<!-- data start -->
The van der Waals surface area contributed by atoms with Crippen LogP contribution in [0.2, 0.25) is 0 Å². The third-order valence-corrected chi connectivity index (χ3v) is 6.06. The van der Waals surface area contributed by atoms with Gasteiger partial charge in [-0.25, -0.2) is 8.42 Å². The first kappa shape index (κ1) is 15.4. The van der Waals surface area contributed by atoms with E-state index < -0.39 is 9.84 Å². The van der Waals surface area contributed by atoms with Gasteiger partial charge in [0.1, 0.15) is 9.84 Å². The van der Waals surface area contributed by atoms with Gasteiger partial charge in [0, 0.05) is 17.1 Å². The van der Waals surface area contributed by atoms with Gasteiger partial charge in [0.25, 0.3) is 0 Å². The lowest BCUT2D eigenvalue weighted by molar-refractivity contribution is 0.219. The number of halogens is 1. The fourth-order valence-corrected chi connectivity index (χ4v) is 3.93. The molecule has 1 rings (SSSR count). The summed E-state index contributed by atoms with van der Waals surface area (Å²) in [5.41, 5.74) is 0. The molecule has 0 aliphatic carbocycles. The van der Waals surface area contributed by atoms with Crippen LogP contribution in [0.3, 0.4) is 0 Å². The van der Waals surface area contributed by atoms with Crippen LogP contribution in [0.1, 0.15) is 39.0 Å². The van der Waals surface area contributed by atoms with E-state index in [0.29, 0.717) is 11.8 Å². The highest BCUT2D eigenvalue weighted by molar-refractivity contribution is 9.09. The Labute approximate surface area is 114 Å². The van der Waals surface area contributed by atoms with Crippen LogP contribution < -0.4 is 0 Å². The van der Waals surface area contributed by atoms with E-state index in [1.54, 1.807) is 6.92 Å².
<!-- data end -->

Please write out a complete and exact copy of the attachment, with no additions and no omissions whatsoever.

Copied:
The van der Waals surface area contributed by atoms with Crippen LogP contribution in [0.2, 0.25) is 0 Å². The third-order valence-corrected chi connectivity index (χ3v) is 6.06. The van der Waals surface area contributed by atoms with Gasteiger partial charge in [-0.25, -0.2) is 8.42 Å². The first kappa shape index (κ1) is 15.4. The van der Waals surface area contributed by atoms with E-state index < -0.39 is 9.84 Å². The van der Waals surface area contributed by atoms with Gasteiger partial charge in [0.1, 0.15) is 9.84 Å². The van der Waals surface area contributed by atoms with Gasteiger partial charge in [0, 0.05) is 17.1 Å². The van der Waals surface area contributed by atoms with Gasteiger partial charge in [0.25, 0.3) is 0 Å². The lowest BCUT2D eigenvalue weighted by molar-refractivity contribution is 0.219. The number of halogens is 1. The fourth-order valence-corrected chi connectivity index (χ4v) is 3.93. The molecule has 1 rings (SSSR count). The summed E-state index contributed by atoms with van der Waals surface area (Å²) in [5.41, 5.74) is 0. The molecule has 0 aliphatic carbocycles. The van der Waals surface area contributed by atoms with Crippen LogP contribution in [0.3, 0.4) is 0 Å². The van der Waals surface area contributed by atoms with Crippen LogP contribution in [0.1, 0.15) is 39.0 Å². The van der Waals surface area contributed by atoms with E-state index in [0.29, 0.717) is 11.8 Å². The highest BCUT2D eigenvalue weighted by molar-refractivity contribution is 9.09. The Labute approximate surface area is 114 Å². The van der Waals surface area contributed by atoms with Crippen LogP contribution < -0.4 is 0 Å². The van der Waals surface area contributed by atoms with E-state index in [1.54, 1.807) is 6.92 Å².